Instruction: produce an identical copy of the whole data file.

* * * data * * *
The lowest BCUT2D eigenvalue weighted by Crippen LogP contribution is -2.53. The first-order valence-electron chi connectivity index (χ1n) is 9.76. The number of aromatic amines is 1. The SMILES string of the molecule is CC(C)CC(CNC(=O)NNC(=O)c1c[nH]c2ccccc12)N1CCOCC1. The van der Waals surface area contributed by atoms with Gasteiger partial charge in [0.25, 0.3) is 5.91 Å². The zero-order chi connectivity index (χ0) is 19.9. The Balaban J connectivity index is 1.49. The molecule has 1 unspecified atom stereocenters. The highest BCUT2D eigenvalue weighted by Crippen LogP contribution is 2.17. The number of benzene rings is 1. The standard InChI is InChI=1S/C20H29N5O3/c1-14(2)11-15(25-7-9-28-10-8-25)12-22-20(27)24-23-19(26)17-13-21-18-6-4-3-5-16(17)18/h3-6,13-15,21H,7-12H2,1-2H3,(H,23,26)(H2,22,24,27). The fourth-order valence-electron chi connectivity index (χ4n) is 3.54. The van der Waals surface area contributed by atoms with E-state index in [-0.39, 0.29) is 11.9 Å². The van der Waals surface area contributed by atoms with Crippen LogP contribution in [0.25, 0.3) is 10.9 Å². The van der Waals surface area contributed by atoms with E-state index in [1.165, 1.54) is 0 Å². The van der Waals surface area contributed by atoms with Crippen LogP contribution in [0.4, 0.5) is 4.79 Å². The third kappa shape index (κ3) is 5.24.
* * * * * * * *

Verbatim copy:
The lowest BCUT2D eigenvalue weighted by Crippen LogP contribution is -2.53. The first-order valence-electron chi connectivity index (χ1n) is 9.76. The number of aromatic amines is 1. The SMILES string of the molecule is CC(C)CC(CNC(=O)NNC(=O)c1c[nH]c2ccccc12)N1CCOCC1. The van der Waals surface area contributed by atoms with Gasteiger partial charge in [0.25, 0.3) is 5.91 Å². The zero-order chi connectivity index (χ0) is 19.9. The Balaban J connectivity index is 1.49. The molecule has 1 unspecified atom stereocenters. The highest BCUT2D eigenvalue weighted by Crippen LogP contribution is 2.17. The number of benzene rings is 1. The standard InChI is InChI=1S/C20H29N5O3/c1-14(2)11-15(25-7-9-28-10-8-25)12-22-20(27)24-23-19(26)17-13-21-18-6-4-3-5-16(17)18/h3-6,13-15,21H,7-12H2,1-2H3,(H,23,26)(H2,22,24,27). The fourth-order valence-electron chi connectivity index (χ4n) is 3.54. The van der Waals surface area contributed by atoms with E-state index in [-0.39, 0.29) is 11.9 Å². The van der Waals surface area contributed by atoms with Crippen LogP contribution in [0.25, 0.3) is 10.9 Å². The van der Waals surface area contributed by atoms with E-state index in [1.165, 1.54) is 0 Å². The van der Waals surface area contributed by atoms with Crippen LogP contribution in [0.4, 0.5) is 4.79 Å². The third kappa shape index (κ3) is 5.24.